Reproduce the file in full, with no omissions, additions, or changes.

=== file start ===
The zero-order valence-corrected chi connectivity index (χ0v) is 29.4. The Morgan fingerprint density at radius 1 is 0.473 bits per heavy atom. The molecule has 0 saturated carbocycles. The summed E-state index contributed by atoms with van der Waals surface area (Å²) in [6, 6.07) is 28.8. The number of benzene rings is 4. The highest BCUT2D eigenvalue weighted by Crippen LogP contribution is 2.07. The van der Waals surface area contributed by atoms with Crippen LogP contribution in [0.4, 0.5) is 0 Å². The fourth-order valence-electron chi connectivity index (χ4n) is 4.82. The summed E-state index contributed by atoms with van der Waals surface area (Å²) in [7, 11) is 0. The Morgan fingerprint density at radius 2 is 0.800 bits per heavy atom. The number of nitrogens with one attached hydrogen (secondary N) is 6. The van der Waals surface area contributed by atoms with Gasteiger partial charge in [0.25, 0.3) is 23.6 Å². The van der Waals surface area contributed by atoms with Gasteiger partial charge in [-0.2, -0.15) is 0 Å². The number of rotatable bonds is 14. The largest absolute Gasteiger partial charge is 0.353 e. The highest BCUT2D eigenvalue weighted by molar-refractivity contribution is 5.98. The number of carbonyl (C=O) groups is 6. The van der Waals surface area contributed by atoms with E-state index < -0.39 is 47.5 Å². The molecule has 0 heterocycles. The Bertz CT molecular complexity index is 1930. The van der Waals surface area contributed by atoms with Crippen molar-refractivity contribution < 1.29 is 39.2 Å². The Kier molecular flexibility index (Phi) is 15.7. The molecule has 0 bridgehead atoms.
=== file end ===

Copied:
The zero-order valence-corrected chi connectivity index (χ0v) is 29.4. The Morgan fingerprint density at radius 1 is 0.473 bits per heavy atom. The molecule has 0 saturated carbocycles. The summed E-state index contributed by atoms with van der Waals surface area (Å²) in [6, 6.07) is 28.8. The number of benzene rings is 4. The highest BCUT2D eigenvalue weighted by Crippen LogP contribution is 2.07. The van der Waals surface area contributed by atoms with Crippen LogP contribution in [0.4, 0.5) is 0 Å². The fourth-order valence-electron chi connectivity index (χ4n) is 4.82. The summed E-state index contributed by atoms with van der Waals surface area (Å²) in [7, 11) is 0. The Morgan fingerprint density at radius 2 is 0.800 bits per heavy atom. The number of nitrogens with one attached hydrogen (secondary N) is 6. The van der Waals surface area contributed by atoms with Gasteiger partial charge in [0.25, 0.3) is 23.6 Å². The van der Waals surface area contributed by atoms with Gasteiger partial charge in [-0.2, -0.15) is 0 Å². The number of rotatable bonds is 14. The largest absolute Gasteiger partial charge is 0.353 e. The highest BCUT2D eigenvalue weighted by molar-refractivity contribution is 5.98. The number of carbonyl (C=O) groups is 6. The van der Waals surface area contributed by atoms with E-state index < -0.39 is 47.5 Å². The molecule has 0 heterocycles. The Bertz CT molecular complexity index is 1930. The van der Waals surface area contributed by atoms with Crippen molar-refractivity contribution < 1.29 is 39.2 Å². The Kier molecular flexibility index (Phi) is 15.7. The molecule has 0 bridgehead atoms.